On an unrelated topic, have you ever made 100% rye sourdough bread? How did you solve the gumminess problem? More hydration of the flour? Was the bread strong enough to use for sandwiches?

    Been having fun with rocket stoves, have a sourdough culture started, but gumminess is an issue. Hope it doesn’t take 100 experiments to get it right.

  2. Giovanni Dannato December 3, 2014 at 9:32 pm

    Pizza is one of the few American foods that is good at staying hot, hence its enormous popularity.
    It’s a legacy of food brought over by Southern Italians that holds in the heat with the use of thick tomato sauce and melted cheese. Likewise with spaghetti, lasagna, etc.

    I used to make sourdough bread with my own starter all the time. Even considered turning it into a business for awhile, but found out fast the profit to effort ratio is bad and getting licenses and tiptoeing around food regulations is worse.

    Rye is a challenge to work with because it has little gluten in it. Even in the best of times you’re not going to get a huge rise out of 100% rye sourdough.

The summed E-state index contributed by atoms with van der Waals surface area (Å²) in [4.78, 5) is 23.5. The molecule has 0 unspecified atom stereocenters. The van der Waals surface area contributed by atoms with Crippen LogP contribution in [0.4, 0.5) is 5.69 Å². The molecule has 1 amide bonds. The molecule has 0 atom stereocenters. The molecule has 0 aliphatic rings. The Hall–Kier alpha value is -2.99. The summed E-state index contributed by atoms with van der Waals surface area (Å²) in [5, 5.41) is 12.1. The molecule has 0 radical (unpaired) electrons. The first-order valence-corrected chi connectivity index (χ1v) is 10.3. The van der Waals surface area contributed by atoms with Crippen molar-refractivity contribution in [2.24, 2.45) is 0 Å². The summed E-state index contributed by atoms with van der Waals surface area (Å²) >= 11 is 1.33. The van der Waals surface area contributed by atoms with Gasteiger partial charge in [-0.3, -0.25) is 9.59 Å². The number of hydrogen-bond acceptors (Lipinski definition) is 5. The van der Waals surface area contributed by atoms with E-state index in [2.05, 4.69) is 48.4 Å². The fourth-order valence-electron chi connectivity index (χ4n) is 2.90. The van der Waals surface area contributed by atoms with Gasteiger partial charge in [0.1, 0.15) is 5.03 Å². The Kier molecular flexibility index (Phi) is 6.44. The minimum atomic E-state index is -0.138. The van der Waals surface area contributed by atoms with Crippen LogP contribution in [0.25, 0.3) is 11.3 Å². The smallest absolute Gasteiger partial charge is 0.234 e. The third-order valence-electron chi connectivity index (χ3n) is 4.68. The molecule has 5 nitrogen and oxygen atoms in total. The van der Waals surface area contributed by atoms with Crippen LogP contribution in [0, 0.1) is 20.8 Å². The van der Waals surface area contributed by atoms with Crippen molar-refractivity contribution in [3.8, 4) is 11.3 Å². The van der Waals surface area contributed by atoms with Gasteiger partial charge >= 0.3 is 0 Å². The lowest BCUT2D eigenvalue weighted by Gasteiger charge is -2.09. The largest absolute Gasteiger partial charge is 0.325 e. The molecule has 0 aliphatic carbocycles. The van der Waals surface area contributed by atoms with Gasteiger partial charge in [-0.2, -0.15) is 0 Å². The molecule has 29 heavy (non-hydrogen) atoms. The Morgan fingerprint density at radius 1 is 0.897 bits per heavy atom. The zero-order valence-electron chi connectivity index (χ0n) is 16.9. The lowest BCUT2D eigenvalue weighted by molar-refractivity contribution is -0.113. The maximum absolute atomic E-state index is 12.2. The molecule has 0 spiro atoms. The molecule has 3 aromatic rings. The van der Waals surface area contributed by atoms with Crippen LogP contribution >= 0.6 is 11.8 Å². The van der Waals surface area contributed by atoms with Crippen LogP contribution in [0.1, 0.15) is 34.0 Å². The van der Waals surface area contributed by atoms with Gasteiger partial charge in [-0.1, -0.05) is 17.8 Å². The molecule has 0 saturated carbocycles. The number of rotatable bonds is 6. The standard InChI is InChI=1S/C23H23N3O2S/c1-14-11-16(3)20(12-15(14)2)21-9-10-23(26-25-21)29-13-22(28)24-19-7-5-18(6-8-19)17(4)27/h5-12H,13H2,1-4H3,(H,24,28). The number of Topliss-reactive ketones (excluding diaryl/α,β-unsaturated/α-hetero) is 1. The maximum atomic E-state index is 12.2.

If it’s turning out gooey for you, that’s because it’s not cooked all the way through. For an especially dense loaf like a rye bread, you want to reduce the oven temperature and let it cook slow. If the temperature is too, high, the outside gets hard too early and then starts burning while the interior is still soggy.
    I remember taking a few tries to get the hydration right for rye. Kneading isn’t that straightforward because of lack of gluten. If not wet enough it doesn’t stick together well, if too wet, it becomes a slop that doesn’t rise at all. So it has to be perfect to get the best rise you can. Just measure how much water you use each time and you’ll home in on the right value for the flour you’re using.

    I never used it in sandwiches. Sourdough rye was so good slathered with butter and raw honey that I never used it for anything else.

  3. AAB December 4, 2014 at 2:36 pm